Astronomical Diary
Calendar of Astronomical Events JANUARY 2023
Date Event Time
4 Quadrantids (ZHR = 110) before dawn
4 Close approach of Moon and Mars - - -
5 Earth at Perihelion (Distance = 0.98330 AU) 12:17 AM
7 Mercury at inferior conjunction - - -
8 Moon at Apogee (Distance = 406,419.714) 05:19 PM
22 Moon at Perigee (Distance = 356,681.807) 04:57 AM
23 Conjunction of Venus and Saturn - - -
26 Close approach of Moon and Jupiter - - -
Moon Phases
Full Moon
Jan 07 07:08 AM
Last Quarter
Jan 15 10:10 AM
New Moon
Jan 22 04:53 AM
First Quarter
Jan 28 11:19 PM
Rise and Set Times of Planets
Date Mercury Venus Mars Jupiter Saturn
Rise Set Rise Set Rise Set Rise Set Rise Set
Jan 1 07:16 AM 06:34 PM 07:35 AM 06:53 PM 03:11 PM *04:13 AM 11:19 AM 11:20 PM 09:09 AM 08:40 PM
Jan 11 05:48 AM 07:06 PM 07:45 AM 07:09 PM 02:28 PM *03:29 AM 10:44 AM 10:47 PM 08:33 AM 08:05 PM
Jan 21 04:52 AM 04:11 PM 07:51 AM 07:23 PM 01:50 PM *02:52 AM 10:09 AM 10:14 PM 07:58 AM 07:30 PM
Jan 31 04:46 AM 04:04 PM 07:55 AM 07:37 PM 01:18 PM *02:19 AM 09:36 AM 09:42 PM 07:23 AM 06:56 PM

* = following day

Stars and Constellation

The constellations best observed in January are Auriga, Camelopardalis, Cassiopeia, Gemini, Leo, and Lynx in the northern sky, while Caelum, Canis Major, Dorado, Eridanus, Lepus are located in the southern sky. Located in between the line of the equator are the constellations Orion, Monoceros, and Cetus. Figure 1 shows the view of the sky on 15 January at around 09:00 PM when the January constellations are situated overhead [1].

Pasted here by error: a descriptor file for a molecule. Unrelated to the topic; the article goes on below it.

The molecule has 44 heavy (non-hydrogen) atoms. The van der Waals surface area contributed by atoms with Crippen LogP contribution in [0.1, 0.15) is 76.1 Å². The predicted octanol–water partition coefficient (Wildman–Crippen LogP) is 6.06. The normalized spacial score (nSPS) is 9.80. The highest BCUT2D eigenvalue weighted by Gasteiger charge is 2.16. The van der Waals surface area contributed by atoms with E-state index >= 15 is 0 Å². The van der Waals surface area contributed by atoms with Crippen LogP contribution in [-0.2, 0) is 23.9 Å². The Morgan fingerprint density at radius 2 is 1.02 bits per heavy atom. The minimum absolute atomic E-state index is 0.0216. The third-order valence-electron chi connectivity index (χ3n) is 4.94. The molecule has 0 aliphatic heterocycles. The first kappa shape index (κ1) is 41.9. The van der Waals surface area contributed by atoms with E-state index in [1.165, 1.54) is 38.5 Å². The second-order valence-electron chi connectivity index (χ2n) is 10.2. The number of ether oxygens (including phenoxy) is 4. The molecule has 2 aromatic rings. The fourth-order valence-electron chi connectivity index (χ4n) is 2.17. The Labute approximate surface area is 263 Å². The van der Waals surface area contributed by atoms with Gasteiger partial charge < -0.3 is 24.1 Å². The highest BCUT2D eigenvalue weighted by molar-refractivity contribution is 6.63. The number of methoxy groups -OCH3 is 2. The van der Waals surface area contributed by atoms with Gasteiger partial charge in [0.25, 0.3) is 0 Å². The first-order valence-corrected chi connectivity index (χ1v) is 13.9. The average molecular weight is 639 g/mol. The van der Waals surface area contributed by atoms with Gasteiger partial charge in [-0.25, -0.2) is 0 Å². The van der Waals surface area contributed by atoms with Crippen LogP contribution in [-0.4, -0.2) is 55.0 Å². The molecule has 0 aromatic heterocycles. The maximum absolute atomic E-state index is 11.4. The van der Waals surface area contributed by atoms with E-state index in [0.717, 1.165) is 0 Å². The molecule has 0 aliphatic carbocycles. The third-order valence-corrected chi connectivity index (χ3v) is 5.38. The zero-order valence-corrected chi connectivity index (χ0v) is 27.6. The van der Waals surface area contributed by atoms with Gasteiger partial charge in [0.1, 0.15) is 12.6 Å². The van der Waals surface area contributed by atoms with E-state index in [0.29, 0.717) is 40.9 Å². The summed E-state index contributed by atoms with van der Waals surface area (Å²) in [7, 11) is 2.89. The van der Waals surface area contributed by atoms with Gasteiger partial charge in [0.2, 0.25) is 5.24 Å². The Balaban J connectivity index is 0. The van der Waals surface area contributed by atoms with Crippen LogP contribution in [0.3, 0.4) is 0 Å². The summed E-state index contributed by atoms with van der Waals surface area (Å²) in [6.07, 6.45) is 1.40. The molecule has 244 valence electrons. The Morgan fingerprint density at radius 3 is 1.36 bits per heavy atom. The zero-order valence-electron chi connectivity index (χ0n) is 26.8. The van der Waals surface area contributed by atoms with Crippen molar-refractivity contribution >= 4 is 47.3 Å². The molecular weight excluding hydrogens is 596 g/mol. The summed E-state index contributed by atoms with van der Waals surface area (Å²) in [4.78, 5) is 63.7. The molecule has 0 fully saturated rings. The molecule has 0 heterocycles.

Fig1
Figure 1. The view of the night sky featuring the prominent January constellations showing the Northern and the Southern Hemisphere on 15 January at 09:00 PM using Stellarium software
One of the zodiac constellations, Taurus, the Bull, is a well-known constellation in the northern sky. The stars Aldebaran, Elnath, and Alcyone are three prominent stars in Taurus, along with the variable star T Tauri. Taurus is home to a prominent deep sky object: the Crab Nebula (M1), a supernova remnant observed in 1054 AD. It also contains the two nearest open clusters, the Pleiades open cluster (M45), often known as the Seven Sisters, and the Hyades cluster [2, 3].

Orion, the Hunter, is one of the brightest and most recognizable constellations in the night sky during this month. Orion contains a number of famous nebulae, two of which are the Orion Nebula (M42) and the Horsehead Nebula. Two of the ten brightest stars in the sky are located in the constellation Orion. Rigel, the brightest star in Orion, is the sixth brightest star in the sky, while Betelgeuse, Orion’s second brightest star, is the eighth brightest star in the sky [2, 4].

Fig2a
a) Taurus and Orion Constellation

Fig2b
b) Orion Nebula (M42)
Fig2c
c) Crab Nebula (M1)
Fig2d
d) Pleiades (M45)
Figure 2. Some prominent deep-sky objects in the constellation Taurus and Orion

The Orion Nebula (M42), the Crab Nebula (M1), the Pleiades (M45), the Hyades cluster, and the Large Magellanic Cloud are the most prominent astronomical targets for the month of January [2]. Figure 2 shows the location of some of the deep-sky objects and bright stars in the constellation Orion and Taurus.

Planetary Location